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MLK Forum Investigates Social Justice and Inspires Community Engagement

On January 17, our students had the opportunity to engage with social justice concepts in honor of Martin Luther King Jr. Day. This annual event transcended conventional learning boundaries, offering an immersive experience through dynamic workshops, thought-provoking film presentations, and impactful group conversations.

Middle schoolers learned about Martin Luther King, Jr., Rosa Parks, and Claudette Colvin as they explored untold stories of the civil rights movement. For 9th and 10th graders, the day’s theme was “Cite Black Women” and included a screening of the Smithsonian Channel film Reclaiming History: Our Native Daughters — a documentary that chronicles four Black musicians recording an album and discussing their histories as well as that of American folk music. 11th and 12th graders watched the film By Blood as part of their focus on Native-Black solidarity, interrogating such concepts as reparations, slavery, and invisibility vs. hyper-visibility within these intrinsically-linked communities. Each group was also treated to a keynote from Tanaya Winder, a poet and educator, who spoke of the intersection between art and activism.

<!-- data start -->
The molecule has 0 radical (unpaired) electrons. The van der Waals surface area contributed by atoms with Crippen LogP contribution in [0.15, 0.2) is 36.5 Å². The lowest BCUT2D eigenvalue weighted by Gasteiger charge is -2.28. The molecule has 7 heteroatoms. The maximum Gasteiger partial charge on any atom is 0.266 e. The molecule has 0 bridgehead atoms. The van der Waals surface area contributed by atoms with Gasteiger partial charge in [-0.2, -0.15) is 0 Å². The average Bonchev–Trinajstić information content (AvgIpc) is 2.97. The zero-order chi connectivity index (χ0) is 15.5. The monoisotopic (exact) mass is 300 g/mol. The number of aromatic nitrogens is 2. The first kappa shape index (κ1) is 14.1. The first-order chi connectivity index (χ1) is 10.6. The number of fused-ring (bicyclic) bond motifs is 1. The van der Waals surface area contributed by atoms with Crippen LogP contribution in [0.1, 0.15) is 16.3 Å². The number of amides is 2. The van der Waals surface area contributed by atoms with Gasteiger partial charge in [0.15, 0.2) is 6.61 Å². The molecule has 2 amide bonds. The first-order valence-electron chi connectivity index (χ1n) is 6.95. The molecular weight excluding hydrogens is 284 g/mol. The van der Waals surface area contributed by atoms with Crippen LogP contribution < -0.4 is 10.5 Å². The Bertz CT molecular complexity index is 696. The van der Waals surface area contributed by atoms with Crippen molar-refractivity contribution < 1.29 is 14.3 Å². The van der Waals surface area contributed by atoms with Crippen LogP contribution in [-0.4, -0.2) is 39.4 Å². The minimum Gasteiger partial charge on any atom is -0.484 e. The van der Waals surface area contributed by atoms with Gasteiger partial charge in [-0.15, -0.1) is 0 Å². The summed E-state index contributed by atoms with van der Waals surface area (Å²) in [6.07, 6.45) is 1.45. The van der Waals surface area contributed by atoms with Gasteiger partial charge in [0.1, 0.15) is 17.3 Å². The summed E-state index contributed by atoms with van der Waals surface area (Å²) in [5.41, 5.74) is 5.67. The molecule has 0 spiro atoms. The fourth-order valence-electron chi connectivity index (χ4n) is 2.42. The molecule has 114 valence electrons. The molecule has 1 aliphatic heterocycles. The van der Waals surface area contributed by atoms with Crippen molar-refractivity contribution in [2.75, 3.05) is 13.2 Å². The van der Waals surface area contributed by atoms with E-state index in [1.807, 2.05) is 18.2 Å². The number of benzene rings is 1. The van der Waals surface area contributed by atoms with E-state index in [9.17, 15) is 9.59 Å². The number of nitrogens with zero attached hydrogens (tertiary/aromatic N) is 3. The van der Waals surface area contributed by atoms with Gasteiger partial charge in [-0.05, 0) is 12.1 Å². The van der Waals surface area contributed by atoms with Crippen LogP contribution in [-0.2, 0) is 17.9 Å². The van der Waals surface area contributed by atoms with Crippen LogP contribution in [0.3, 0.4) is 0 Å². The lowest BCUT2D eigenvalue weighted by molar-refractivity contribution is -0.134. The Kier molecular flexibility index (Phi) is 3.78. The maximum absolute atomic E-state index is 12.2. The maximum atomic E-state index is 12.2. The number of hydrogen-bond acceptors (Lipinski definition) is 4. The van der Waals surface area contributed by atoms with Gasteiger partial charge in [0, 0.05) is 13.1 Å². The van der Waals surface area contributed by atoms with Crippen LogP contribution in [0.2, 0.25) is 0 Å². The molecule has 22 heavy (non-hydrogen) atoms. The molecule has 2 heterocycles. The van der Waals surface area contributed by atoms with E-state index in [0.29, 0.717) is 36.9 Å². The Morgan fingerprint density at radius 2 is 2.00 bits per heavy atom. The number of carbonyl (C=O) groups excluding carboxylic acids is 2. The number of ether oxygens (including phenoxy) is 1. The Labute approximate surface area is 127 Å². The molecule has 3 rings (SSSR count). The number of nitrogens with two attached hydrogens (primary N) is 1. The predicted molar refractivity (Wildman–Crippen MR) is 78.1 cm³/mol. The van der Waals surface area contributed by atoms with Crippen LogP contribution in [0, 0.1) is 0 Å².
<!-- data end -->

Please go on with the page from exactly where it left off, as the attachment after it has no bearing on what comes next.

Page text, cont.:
As our community reflected on the MLK Forum in the days that followed, it became clear that it is not merely an annual event but a catalyst for change, inspiring a community-wide commitment to social justice, equality, and active participation in shaping a more just and inclusive world. Thank you to our DEIJ Committee for planning and hosting such an expansive and informative forum and to our entire school community for their thoughtful engagement with these subjects.